They booked me for a show in 1988. Not long after that, I needed this loan to survive and the bank said they needed some sort of collateral so Gary came to the bank with me and signed over his collection of Crown Lynn pottery for my loan. It was an impressive thing to do. I finally managed to pay it off about 10 years ago."
"I've been with them since the year dot. I had a show at Artspace in 1987, they came to the opening and bought a couple of works, and expressed an interest. I'd just got back from London and I didn't have a dealer so I signed up. I'd never met them before.
They're not afraid to take risks with what you want to do, and that is the overall characteristic of the gallery and their attitude, whether it be spending money and going to overseas art fairs or setting up contacts with dealers around the world and bringing works by international artists back here.
Periodically they come out to see me but compared to other galleries they are quite hands-off in some ways, they have faith that you are going to produce something that is not going to disgrace the gallery."
Gow Langsford first opened its doors with a group show on August 9, 1987, in a vacant gas station on Richmond Rd, the air still reeking with the smell of petrol. They paid $300,000 for the property but the value halved after the sharemarket crash of October 1987. Langsford recalls the mortgage rate: 20 per cent, with a secondary mortgage of 29 per cent.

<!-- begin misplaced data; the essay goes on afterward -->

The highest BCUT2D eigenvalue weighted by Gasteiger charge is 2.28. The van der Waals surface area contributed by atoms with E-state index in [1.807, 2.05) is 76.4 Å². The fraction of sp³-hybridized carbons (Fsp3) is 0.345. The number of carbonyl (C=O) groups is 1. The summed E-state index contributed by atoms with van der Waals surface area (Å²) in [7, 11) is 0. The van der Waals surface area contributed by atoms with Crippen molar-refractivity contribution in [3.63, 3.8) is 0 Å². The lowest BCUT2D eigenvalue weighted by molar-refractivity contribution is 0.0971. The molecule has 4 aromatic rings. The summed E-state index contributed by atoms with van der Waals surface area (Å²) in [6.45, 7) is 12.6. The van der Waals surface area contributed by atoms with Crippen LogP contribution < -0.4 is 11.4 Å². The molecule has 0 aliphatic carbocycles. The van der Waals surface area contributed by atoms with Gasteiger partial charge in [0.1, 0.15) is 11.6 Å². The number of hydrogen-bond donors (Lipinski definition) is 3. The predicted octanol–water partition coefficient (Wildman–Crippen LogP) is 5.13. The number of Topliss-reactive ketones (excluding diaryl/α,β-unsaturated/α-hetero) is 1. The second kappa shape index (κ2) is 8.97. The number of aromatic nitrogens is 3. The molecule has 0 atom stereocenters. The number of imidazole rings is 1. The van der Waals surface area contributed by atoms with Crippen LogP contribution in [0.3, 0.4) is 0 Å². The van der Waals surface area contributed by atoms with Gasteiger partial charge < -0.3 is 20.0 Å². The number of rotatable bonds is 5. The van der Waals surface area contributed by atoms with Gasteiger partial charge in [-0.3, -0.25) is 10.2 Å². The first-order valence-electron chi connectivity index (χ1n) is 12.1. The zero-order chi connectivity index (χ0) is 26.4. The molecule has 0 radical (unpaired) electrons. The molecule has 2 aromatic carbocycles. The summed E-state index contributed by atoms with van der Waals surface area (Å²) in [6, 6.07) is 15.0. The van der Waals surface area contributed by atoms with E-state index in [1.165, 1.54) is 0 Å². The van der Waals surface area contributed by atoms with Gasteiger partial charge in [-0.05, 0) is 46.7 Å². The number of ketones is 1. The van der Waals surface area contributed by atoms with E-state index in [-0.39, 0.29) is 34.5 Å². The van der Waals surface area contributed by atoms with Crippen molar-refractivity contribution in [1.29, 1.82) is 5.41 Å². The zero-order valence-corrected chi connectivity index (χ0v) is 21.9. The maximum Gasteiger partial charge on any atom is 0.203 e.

Three years later they moved to 123-125 The Strand, Parnell, as lead tenants in a development also occupied by Saatchi & Saatchi and architects Noel Lane and Richard Priest. "That was a little optimistic, at 6500 sq ft on the first floor," says Langsford.
Three years later they moved to their current location on the corner of Wellesley and Kitchener Sts, directly opposite Auckland Art Gallery, acquiring apartments 1A-1C over a period of 10 years and combining them into office and gallery spaces. When the Auckland Art Gallery renovations began, Gow and Langsford realised their premises would be opposite a building site, so they leased the space to Hawkins Construction for the duration of the build and acquired a 50 per cent share in a former backpackers' hostel at 26 Lorne St. Today, they operate two galleries: at Lorne St and the Kitchener St gallery.
Gow Langsford 25th Anniversary Spring Catalogue show, August 28-September 29.